Trump's War In Yemen Is A Gift For Al Qaeda

On Sunday, the terror group's chief claimed it is cooperating with a U.S.-backed coalition. Experts agree.

WASHINGTON ― The terrorist group al Qaeda in the Arabian Peninsula is working alongside a U.S.-backed coalition in Yemen, the group’s leader claimed Sunday, in the latest sign that the Trump administration’s plan for a greater U.S. role in the country could be a strategic mistake.

Qasim al-Rimi made the comments in a conversation with the media arm of AQAP, according to The Associated Press.

“We fight along all Muslims in Yemen, together with different Islamic groups,” al-Rimi said. He said the group’s allies include armed supporters of the Muslim Brotherhood and tribes loyal to the Sunni school of Islam. Their target, he said, is an Iran-backed rebel militia called the Houthis, who are loyal to a school of the rival Shiite branch of Islam.

Saudi Arabia, the United Arab Emirates and other U.S. partners in the region have been fighting the Houthis for over two years. Activists blame that bloody campaign for the majority of the more than 10,000 deaths in Yemen since the civil war began.

Members of the coalition say their campaign is justified because they are aligned with Yemen’s internationally recognized government, which the Houthis pushed out of the Yemeni capital in 2014, and because of Iran’s role in worsening the war. They also point to reported abuses by the Houthis, including indiscriminate attacks on civilians in Yemen and across the border in Saudi Arabia.

Then-President Barack Obama authorized U.S. support for the campaign as soon as it began in 2015, but the Obama administration tried to distance itself from the Saudi-led coalition as allegations of war crimes piled up. President Donald Trump, who has expressed a strong desire to counter Iran, wants to boost the American presence in Yemen, according to administration officials, humanitarian workers and analysts.

Yemen’s al Qaeda franchise has gained significant territory and support amid the chaos of the war. The U.S.-backed coalition has fought it at times, pushing it out of a major port city last year, and the controversial U.S. drone campaign against the group is ongoing.

The Pentagon believes the group “presents a very significant threat to the United States,” a spokesman said on April 3; it sees it as one of the few foreign terror organizations with a major and proven capacity to hit the homeland. The U.S. has launched more than 75 strikes (and a major raid) against AQAP since the beginning of the year, according to Bill Roggio at the hawkish think tank Foundation for Defense of Democracies, in a sign that the military sees the group as a serious target.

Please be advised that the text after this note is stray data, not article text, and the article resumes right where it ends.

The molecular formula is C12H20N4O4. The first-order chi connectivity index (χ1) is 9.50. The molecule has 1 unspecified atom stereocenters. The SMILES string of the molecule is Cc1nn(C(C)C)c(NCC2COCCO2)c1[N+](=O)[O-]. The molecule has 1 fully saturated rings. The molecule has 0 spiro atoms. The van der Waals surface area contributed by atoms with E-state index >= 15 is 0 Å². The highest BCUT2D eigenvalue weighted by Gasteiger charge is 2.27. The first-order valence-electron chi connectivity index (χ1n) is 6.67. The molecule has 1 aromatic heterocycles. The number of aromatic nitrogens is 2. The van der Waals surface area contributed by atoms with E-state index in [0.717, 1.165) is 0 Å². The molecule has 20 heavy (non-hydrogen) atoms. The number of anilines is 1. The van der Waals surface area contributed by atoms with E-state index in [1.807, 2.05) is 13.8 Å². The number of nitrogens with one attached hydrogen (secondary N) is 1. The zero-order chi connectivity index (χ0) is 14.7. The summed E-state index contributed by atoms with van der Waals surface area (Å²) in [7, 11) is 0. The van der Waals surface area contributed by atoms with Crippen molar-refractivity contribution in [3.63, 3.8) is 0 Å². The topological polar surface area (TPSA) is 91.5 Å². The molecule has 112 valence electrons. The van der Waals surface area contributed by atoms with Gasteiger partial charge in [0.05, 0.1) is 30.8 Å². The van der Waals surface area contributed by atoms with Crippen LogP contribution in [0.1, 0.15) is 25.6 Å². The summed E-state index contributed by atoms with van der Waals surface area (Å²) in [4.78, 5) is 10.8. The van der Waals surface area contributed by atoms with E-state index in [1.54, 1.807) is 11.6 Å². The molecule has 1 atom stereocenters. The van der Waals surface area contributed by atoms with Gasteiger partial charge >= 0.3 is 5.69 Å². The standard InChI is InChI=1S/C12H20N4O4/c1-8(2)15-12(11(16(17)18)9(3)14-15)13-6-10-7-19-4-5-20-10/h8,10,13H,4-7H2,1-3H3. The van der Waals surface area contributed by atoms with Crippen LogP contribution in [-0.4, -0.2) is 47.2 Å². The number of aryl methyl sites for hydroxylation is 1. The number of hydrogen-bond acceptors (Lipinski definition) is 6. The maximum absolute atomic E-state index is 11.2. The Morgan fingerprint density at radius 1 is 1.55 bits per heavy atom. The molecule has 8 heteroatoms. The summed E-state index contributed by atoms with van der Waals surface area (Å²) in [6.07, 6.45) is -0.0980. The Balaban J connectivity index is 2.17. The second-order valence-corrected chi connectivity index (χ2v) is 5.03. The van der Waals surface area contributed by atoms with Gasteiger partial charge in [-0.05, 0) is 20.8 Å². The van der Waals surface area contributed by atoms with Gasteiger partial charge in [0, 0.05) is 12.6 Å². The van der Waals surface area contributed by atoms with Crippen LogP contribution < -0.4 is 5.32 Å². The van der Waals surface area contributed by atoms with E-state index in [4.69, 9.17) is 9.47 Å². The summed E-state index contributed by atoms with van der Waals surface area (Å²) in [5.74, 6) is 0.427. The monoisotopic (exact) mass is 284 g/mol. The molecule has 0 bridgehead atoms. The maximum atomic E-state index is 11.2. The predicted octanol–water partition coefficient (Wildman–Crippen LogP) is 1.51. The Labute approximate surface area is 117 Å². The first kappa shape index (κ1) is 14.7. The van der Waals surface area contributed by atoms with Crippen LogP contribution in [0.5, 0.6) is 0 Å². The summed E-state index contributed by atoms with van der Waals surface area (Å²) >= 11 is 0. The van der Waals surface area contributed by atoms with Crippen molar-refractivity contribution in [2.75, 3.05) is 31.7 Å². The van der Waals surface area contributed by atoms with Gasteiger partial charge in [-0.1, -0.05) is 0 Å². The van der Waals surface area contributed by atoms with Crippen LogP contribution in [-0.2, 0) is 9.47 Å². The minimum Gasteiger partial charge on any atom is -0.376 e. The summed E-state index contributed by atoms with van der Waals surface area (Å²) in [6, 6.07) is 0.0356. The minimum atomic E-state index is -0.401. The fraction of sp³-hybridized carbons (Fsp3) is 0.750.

But the terror group continues to thrive ― in large part, it appears, because of the U.S.’s own policies. The latest Yemen update from the American Enterprise Institute, a conservative think tank, notes that al Qaeda operates alongside a brigade in the key city of Taiz that receives Saudi and UAE support. The U.S.-backed Yemeni government has failed to strengthen itself in a way that would allow it to compete with AQAP for popular support instead of relying on the group, the update says.

“American policy does not account for how the civil war feeds al Qaeda’s strength in Yemen and that the protraction of the conflict has enabled al Qaeda to expand where it is operating as Yemenis accept al Qaeda’s resources in their fight against the al Houthi-[Ali Abdullah] Saleh forces,” Katherine Zimmerman, a research fellow at AEI, told HuffPost in an email.

Lawmakers have noted the growing presence of AQAP in their loud criticisms of the U.S. plan for Yemen. “Our actions in Yemen are not only distracting us from the fight against terrorism, but aiding the very groups that are intent on attacking us,” Sen. Chris Murphy (D-Conn.), a member of the Senate Foreign Relations Committee, said in March, in a statement on the two-year anniversary of the intervention. The militant group that calls itself the Islamic State has also expanded operations in Yemen during the course of the civil war.

On April 10, 55 members of the House of Representatives released a bipartisan letter expressing trepidation about Trump’s intentions. “We share the concerns of some of your advisers, who worry that direct support for the Saudi coalition’s war against Houthis ‘would take too many resources away from the counterterrorism fight against al-Qaeda in the Arabian Peninsula,’” they wrote in the letter, addressed to Trump and Attorney General Jeff Sessions. “We are further troubled by news reports indicating that Al Qaeda in Yemen has ‘emerged as a de facto ally’ of the Saudi-led militaries with whom your administration aims to partner more closely.”

Capitol Hill figures have also urged the Saudi-led coalition to reconsider its battle plans for humanitarian reasons, noting that millions are already hungry in Yemen and that a planned assault on an essential port could create a catastrophic famine.

Kate Kizer, policy director at the Yemen Peace Project, an advocacy group, suggested that the new al Qaeda statement should serve as a kind of wake-up call.

The White House did not respond to a request for comment.

This story has been updated to note that the American Enterprise Institute post now characterizes the Abu Abbas brigade as receiving assistance from both Saudi Arabia and the United Arab Emirates, rather than just Saudi Arabia.

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